Best way to build a voltage controlled current source

Hello everyone

I have a voltage source from 4mV to 5V and I require an output of 100uA to 100mA over 100hz to 100kHz. It goes without sayint, it needs to be independant of the load still range would be (1k to 100k ohms)

Ive tried the regular op amp, quad opamps in cascade with bjt's. I am unable to get a full swing output current waveform at the same frequency.

Please help :-|

Re: Best way to build a voltage controlled current source

To deliver 100mA into 100Kohm you need 10000volts and an output power of 1000 watts.

That is RMS so for a sinusoidal signal you need 14000volts peak, positive and negative.

Even 100mA into 1Kohm needs 100volts rms, 140v peak

Give a realistic specification for output current and load impedance.

Lower maximum current, lower load impedance or both.

Is your load only resistive, not significantly capacitve or inductive?

Re: Best way to build a voltage controlled current source

What is your load capacitance? This could be your problem. Can you measure it?

Re: Best way to build a voltage controlled current source

Unipolar or bipolar current? Output voltage range? 1k*100mA would already require 100 V.

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What is your load capacitance? This could be your problem. Can you measure it?

I presume, load capacitance is just given. For the current source design, the allowed maximum (additional) output capacitance must be specified.

Re: Best way to build a voltage controlled current source

Its suppose to be a mostly general purpose current source, assuming a mostly resistive load. 4mV needs to give an output current of 100uA and 5V a current of 100mA. It should typically be independant of the load resistance. But I dont see any way of making that possible?

Re: Best way to build a voltage controlled current source

Quote:

Originally Posted by

**Anandi Basu**
Its suppose to be a mostly general purpose current source, assuming a mostly resistive load. 4mV needs to give an output current of 100uA and 5V a current of 100mA. It should typically be independant of the load resistance. But I dont see any way of making that possible?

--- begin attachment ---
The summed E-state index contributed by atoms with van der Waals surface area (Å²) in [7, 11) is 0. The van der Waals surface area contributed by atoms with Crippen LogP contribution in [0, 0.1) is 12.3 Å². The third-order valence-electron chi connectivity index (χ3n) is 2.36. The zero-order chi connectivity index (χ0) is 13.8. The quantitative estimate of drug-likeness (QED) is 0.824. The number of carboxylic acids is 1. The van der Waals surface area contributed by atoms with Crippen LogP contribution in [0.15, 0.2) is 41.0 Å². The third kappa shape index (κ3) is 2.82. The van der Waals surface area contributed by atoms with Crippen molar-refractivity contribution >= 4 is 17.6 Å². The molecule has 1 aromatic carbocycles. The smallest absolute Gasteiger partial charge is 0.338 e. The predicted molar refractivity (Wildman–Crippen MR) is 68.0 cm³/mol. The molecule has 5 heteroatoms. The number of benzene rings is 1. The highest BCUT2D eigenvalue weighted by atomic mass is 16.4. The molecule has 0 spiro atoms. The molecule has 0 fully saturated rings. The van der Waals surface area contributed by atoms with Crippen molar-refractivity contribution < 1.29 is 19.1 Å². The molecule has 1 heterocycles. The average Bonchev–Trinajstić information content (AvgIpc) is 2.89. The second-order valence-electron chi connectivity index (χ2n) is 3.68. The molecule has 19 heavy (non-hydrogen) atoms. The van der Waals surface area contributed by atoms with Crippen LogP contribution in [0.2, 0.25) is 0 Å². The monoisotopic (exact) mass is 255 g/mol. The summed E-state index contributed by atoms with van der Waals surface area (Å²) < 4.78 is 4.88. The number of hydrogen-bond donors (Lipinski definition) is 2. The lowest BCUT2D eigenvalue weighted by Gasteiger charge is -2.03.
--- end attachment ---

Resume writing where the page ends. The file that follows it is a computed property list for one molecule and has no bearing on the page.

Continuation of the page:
At 5V the maximum load resistance for 100mA current is 50 ohms. For that current into a higher resistance would require a higher voltage. No way around that (Ohm's law).

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Re: Best way to build a voltage controlled current source

I've found a circuit that works but it doesnt work well for for above 1k Hz, the current amplitude falls. How can I correct this?Attachment 106894 I need 100mA at 5V as stated earlier

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Re: Best way to build a voltage controlled current source

Quote:

I've found a circuit that works but it doesnt work well for for above 1k Hz, the current amplitude falls.

Yes, that's pretty expectable. If you calculate required OP gain and gain-bandwidth product versus load resistance, you'll know why.

To implement the current source with a single OP, you need considerable excess OP bandwidth, e.g. 100 MHz. The circuit behaviour is also degraded by the 2 MOhm resistors and respective pole with OP input capacitance. Instead you'll use low kOhm range and correct the resistance ratio for R5 effect. See appended paper how to calculate.

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Re: Best way to build a voltage controlled current source

Do you need plus/minus output current or just plus?

Below is a simulation of a Howland circuit with a current-mode, high speed, high current op amp which will work out to about a MHz with at least ±150mA pk.

Attachment 106901

Re: Best way to build a voltage controlled current source

?Which simulator is that Crutschow?

Re: Best way to build a voltage controlled current source

Quote:

Originally Posted by

**Anandi Basu**
?Which simulator is that Crutschow?

It is the free sim program LTspice IV from Linear Technology. It is used by everybody except school kids (they use Multisim).

Re: Best way to build a voltage controlled current source

Here's the .asc file if you want to run my simulation in LTspice. Just remove the .txt extension to run the file.